A banking crisis is often seen as a self-fulfulling prophecy: The expectation of bank failure makes it happen. Picture people lining up to withdraw their money during the Great Depression or customers making a run on Britain’s Northern Rock bank in 2007.
But a new paper co-authored by an MIT professor suggests we have been missing the bigger picture about banking crises. Yes, there are sometimes panics about banks that create self-reinforcing problems. But many banking crises are quieter: Even without customers panicking, banks can suffer losses serious enough to create subsequent economy-wide downturns.
“Panics are not needed for banking crises to have severe economic consequences,” says Emil Verner, the MIT professor who helped lead the study. “But when panics do occur, those tend to be the most severe episodes. Panics are an important amplification mechanism for banking crises, but not a necessary condition.”
Indeed, in an ambitious piece of research, spanning 46 countries and going back to 1870, the study surveys banking crises that occurred with and without panics. When there is a panic and bank run, the research finds, a 30 percent decline in banking-sector equity predicts a 3.4 percent drop in real GDP (gross domestic product adjusted for inflation) after three years. But even without any creditor panic, a 30 percent decline in bank equity predicts a 2.7 percent drop in real GDP after three years.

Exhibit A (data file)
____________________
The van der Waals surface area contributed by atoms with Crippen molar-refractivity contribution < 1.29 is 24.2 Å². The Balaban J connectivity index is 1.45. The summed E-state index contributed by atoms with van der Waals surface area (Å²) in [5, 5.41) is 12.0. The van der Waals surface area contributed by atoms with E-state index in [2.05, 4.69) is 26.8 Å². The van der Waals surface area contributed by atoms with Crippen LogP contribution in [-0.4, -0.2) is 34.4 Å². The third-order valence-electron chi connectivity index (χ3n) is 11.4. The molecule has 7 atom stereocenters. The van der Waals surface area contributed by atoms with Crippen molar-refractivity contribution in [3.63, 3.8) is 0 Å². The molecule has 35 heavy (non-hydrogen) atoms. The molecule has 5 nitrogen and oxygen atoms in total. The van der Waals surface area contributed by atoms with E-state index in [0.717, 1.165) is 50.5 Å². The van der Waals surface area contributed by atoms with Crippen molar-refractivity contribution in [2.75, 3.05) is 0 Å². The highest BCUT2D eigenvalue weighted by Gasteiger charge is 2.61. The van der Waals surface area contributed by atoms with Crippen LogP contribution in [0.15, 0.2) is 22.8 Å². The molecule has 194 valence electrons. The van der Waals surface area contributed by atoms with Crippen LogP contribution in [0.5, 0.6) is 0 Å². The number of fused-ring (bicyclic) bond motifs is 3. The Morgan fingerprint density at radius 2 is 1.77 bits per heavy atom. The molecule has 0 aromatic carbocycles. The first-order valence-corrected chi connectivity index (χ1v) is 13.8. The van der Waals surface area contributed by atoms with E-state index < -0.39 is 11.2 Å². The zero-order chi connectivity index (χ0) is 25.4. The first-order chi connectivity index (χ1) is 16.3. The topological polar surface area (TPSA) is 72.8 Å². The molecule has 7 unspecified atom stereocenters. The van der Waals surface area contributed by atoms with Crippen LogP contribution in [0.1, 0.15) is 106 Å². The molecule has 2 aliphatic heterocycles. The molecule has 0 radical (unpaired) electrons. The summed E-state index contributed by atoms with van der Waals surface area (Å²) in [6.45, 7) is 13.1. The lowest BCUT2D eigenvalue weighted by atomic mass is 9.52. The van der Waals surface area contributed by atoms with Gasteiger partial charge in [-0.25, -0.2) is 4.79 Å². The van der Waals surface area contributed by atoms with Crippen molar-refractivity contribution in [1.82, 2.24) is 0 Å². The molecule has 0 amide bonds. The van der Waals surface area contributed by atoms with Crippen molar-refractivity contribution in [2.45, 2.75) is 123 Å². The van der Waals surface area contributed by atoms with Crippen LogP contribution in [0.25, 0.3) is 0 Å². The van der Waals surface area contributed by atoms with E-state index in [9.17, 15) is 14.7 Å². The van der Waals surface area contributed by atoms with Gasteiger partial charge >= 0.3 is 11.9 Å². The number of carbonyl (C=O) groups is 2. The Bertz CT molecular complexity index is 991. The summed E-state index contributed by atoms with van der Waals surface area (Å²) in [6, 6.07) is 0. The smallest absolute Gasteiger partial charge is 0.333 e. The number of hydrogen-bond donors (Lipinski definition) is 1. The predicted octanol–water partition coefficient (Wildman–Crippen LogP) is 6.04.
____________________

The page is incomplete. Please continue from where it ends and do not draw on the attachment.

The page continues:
Thus, virtually all banking crises, not just history’s greatest hits, create long-term macroeconomic damage, since banks are less able to furnish the credit used for business expansion.
“Banking crises do often come with very severe recessions,” says Verner, who is the Class of 1957 Career Development Professor and an assistant professor of finance at the MIT Sloan School of Management.
The paper, “Banking Crises Without Panics,” appears in the February issue of the Quarterly Journal of Economics. The authors are Matthew Baron, an assistant professor of finance at Cornell University; Verner; and Wei Xiong, a professor of finance and economics at Princeton University.
A rigorous, quantitative approach
To conduct the study, the researchers constructed a new dataset of bank stock prices and dividends in 46 countries from 1870 through 2016, using existing databases and adding information from historical newspaper archives. They also gathered nonbank stock prices, monthly credit spread information, and macroeconomic information such as GDP and inflation.
“People had looked historically at defining and identifying different episodes of banking crises, but there wasn’t that much of a rigorous, quantitative approach to defining these episodes,” Verner says. “There was a bit more of a ‘know it when you see it’ approach.”
Scholars examining past banking crises divide roughly into two camps. One group has focused on panics, with the implication that if bank runs could be prevented, then banking crises would not be as bad. Another group has looked more at bank assets and focused on circumstances in which banks’ decisions lead to big losses — through bad loans, for instance.